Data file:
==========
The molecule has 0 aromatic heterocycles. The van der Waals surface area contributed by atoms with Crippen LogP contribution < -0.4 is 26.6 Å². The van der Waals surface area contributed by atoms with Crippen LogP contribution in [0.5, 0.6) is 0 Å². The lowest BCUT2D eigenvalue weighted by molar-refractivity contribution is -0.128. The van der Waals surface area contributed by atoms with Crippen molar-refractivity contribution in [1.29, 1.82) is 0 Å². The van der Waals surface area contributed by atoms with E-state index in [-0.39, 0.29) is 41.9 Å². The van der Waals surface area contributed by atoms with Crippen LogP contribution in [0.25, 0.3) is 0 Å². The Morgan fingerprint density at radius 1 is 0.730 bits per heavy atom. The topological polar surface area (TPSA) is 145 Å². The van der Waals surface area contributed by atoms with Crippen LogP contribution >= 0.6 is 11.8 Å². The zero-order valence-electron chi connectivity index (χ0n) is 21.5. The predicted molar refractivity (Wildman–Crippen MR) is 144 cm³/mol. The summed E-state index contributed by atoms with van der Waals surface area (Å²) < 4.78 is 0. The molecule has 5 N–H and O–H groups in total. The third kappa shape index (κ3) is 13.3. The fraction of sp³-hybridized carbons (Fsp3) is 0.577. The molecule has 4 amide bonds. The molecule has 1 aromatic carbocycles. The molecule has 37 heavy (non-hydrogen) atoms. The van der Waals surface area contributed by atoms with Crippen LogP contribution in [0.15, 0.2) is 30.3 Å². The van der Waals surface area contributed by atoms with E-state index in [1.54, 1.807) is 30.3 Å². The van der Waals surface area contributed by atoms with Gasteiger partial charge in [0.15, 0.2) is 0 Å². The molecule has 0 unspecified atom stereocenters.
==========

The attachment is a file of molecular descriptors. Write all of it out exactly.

The molecule has 0 aromatic heterocycles. The van der Waals surface area contributed by atoms with Crippen LogP contribution < -0.4 is 26.6 Å². The van der Waals surface area contributed by atoms with Crippen LogP contribution in [0.5, 0.6) is 0 Å². The lowest BCUT2D eigenvalue weighted by molar-refractivity contribution is -0.128. The van der Waals surface area contributed by atoms with Crippen molar-refractivity contribution in [1.29, 1.82) is 0 Å². The van der Waals surface area contributed by atoms with E-state index in [-0.39, 0.29) is 41.9 Å². The van der Waals surface area contributed by atoms with Crippen LogP contribution in [0.25, 0.3) is 0 Å². The Morgan fingerprint density at radius 1 is 0.730 bits per heavy atom. The topological polar surface area (TPSA) is 145 Å². The van der Waals surface area contributed by atoms with Crippen LogP contribution >= 0.6 is 11.8 Å². The zero-order valence-electron chi connectivity index (χ0n) is 21.5. The predicted molar refractivity (Wildman–Crippen MR) is 144 cm³/mol. The summed E-state index contributed by atoms with van der Waals surface area (Å²) < 4.78 is 0. The molecule has 5 N–H and O–H groups in total. The third kappa shape index (κ3) is 13.3. The fraction of sp³-hybridized carbons (Fsp3) is 0.577. The molecule has 4 amide bonds. The molecule has 1 aromatic carbocycles. The molecule has 37 heavy (non-hydrogen) atoms. The van der Waals surface area contributed by atoms with Crippen LogP contribution in [0.15, 0.2) is 30.3 Å². The van der Waals surface area contributed by atoms with E-state index in [1.54, 1.807) is 30.3 Å². The van der Waals surface area contributed by atoms with Gasteiger partial charge in [0.15, 0.2) is 0 Å². The molecule has 0 unspecified atom stereocenters.